The force awakens: the case for neurodiversity in living with a dementia

force awakens

The legal considerations of the case of framing a global response as ‘dementia friendly communities’ are not insubstantial.

‘Dementia friendly communities’, as such, were “sold” in England as an army of new ‘dementia friends’, emulating the caravan befriending of Japan, producing pledges in a mass social movement about making life better for people with dementia.

But it turns out it is more than that.

The communities are intended to promote independent living, by being inclusive and accessible. They therefore fall under the remit of equality. But the undercurrent of this is that people living with dementia need to be pulled up to an equal standard, irrespective of their type of cognitive deficits which characterise the dementia.

This is a double-edged sword. Under the ‘social model of disability’, people living with dementia living with cognitive deficits can be equipped with cognitive aids to help them overcome impairments resulting from their cognitive disability.

But this incompletely addresses diversity of thought amongst people diagnosed with dementia. Diversity can be embraced in a positive way by employers with the right mindset. For example, people with memory problems can be re-employed in a job where memory is not a big component or where memory aids enable the job to be done.

The label of ‘dementia’ has been argued as useful in that ‘it unlocks services’. The numerous stories of people who’ve had their diagnosis changed from ‘dementia’ to ‘minimal cognitive impairment’, with disastrous personal reaction, are to some extent testament to this.

But IF it is the case that people have caused this effectively by living with a dementia better some serious scrutiny should be put into whether the medical profession in effect punishing people for living better with a chronic condition.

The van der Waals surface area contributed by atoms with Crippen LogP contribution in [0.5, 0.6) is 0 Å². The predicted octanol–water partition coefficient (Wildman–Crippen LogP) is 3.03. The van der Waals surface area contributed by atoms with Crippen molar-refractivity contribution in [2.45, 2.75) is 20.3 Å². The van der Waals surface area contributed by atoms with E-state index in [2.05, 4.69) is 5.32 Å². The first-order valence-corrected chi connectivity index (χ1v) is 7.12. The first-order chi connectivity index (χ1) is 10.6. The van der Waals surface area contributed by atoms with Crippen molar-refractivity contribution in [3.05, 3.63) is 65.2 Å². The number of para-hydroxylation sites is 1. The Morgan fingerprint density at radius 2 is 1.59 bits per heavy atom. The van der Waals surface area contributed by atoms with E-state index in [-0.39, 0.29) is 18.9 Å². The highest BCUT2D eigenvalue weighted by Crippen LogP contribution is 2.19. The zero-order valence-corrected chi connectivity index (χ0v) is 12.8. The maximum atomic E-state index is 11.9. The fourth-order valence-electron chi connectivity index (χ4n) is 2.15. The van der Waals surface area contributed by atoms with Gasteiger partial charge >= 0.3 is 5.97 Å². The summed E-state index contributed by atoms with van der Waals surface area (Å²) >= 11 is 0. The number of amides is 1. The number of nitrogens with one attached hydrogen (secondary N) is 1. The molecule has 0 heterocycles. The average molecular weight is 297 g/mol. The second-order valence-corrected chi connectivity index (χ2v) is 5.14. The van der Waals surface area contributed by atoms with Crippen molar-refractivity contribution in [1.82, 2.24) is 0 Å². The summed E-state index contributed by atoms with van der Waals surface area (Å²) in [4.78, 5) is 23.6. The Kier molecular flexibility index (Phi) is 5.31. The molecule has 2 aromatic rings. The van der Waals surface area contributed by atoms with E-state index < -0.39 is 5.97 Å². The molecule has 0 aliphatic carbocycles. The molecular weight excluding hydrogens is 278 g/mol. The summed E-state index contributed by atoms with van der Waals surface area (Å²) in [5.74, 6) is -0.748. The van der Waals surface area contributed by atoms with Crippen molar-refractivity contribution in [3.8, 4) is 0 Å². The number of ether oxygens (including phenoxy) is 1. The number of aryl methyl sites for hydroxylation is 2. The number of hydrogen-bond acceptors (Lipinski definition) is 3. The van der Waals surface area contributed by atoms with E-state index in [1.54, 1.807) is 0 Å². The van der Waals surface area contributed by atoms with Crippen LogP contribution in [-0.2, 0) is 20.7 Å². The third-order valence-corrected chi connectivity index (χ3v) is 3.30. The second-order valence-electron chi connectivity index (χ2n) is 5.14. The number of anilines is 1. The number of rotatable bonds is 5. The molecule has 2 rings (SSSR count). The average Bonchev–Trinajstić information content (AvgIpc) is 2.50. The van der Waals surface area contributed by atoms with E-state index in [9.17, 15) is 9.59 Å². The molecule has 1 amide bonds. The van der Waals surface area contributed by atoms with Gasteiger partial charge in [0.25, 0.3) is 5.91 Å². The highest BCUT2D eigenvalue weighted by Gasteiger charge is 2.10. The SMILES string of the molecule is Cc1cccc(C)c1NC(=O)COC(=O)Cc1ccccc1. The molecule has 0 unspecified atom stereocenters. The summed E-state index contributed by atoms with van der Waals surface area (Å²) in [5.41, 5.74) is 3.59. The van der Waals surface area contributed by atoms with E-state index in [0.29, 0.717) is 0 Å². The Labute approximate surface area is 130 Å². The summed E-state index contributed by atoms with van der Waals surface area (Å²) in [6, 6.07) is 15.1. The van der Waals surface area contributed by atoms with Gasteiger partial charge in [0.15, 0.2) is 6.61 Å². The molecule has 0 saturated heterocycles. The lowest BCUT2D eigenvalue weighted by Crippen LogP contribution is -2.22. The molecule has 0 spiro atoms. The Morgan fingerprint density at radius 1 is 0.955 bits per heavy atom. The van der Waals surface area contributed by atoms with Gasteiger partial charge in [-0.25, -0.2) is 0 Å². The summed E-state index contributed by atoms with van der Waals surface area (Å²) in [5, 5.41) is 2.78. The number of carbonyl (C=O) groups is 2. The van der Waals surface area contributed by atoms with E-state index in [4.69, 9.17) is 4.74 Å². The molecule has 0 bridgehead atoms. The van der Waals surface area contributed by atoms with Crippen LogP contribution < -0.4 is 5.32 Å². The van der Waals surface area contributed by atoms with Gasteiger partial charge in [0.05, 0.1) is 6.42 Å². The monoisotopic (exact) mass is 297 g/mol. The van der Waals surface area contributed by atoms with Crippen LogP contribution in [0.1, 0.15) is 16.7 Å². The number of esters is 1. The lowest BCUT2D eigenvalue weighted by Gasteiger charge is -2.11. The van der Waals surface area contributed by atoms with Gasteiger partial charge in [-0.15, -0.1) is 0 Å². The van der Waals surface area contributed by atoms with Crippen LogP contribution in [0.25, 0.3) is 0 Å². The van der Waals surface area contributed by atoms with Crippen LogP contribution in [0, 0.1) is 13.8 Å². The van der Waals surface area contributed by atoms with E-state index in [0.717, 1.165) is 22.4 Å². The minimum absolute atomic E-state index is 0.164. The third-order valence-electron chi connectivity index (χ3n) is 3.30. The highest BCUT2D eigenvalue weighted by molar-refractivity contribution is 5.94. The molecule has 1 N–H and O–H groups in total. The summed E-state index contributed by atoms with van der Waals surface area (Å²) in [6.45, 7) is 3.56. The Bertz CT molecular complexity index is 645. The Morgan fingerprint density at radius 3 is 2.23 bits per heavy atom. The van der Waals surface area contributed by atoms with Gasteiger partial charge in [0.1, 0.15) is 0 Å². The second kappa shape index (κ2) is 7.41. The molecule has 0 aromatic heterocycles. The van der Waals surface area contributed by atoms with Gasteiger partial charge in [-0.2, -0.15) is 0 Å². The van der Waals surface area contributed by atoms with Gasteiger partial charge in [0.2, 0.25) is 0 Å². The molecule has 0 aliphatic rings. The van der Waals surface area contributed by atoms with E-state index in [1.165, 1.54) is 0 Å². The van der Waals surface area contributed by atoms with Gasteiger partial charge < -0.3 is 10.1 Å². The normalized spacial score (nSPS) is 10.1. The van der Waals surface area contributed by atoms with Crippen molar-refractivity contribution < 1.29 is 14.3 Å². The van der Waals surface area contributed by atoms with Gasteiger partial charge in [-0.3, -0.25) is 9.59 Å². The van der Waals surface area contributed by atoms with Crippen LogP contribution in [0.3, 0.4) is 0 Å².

A  concept, however, has emerged called the ‘affirmation model of disability’, which is described in this academic paper.

“Graby (2015) suggests that John Swain and Sally French’s (2000) ‘affirmation model of disability’ may be useful in taking this project forward, in which ‘disabled individuals assert a positive identity, not only in being disabled, but also being impaired. In affirming a positive identity of being impaired, disabled people are actively repudiating the dominant value of normality’ (Swain and French 2000, 578). The proposition from the neurodiversity movement is that we should reclaim and redefine ‘impairment’, in the same way as the first disability rights activists challenged the meaning of ‘disability’.”

This takes dementia, as a disability, into a new reframed arena of activism.

The same paper,

“It is our hope that building solidarity across experiences of marginalisation and disablement can move us beyond defining how we each individually deviate from the norm. At a time of increased psychiatrisation coupled with aggressive and devastating public spending cuts and government policies, we need to think collectively about how these processes affect us all.”

There are some people who find themselves, however, disabled by their diagnosis. This in policy is not drawn attention to for the correct fear of further exacerbating the stigma and prejudice surrounding dementia.

But dementia finds itself in the same and different place to other disabilities at the same time.

Dementia and other disabilities share the UN sustainable goals, similar to the UN millennium goals.

Sustainable Development Goals_E_Final sizes

But on the hand people living with dementia around the world have experienced distress from austerity, due to the global financial crash of investment markets. In England, this has witnessed the collapse of the Independent Living Fund, while global investment goes into finding a pharmacological cure for dementia.

Being friendly to people around the world, living with dementia, was a well intended aim, for loneliness and social isolation frequently accompany the diagnosis of dementia (for the direct recipients of the diagnosis and carers as well).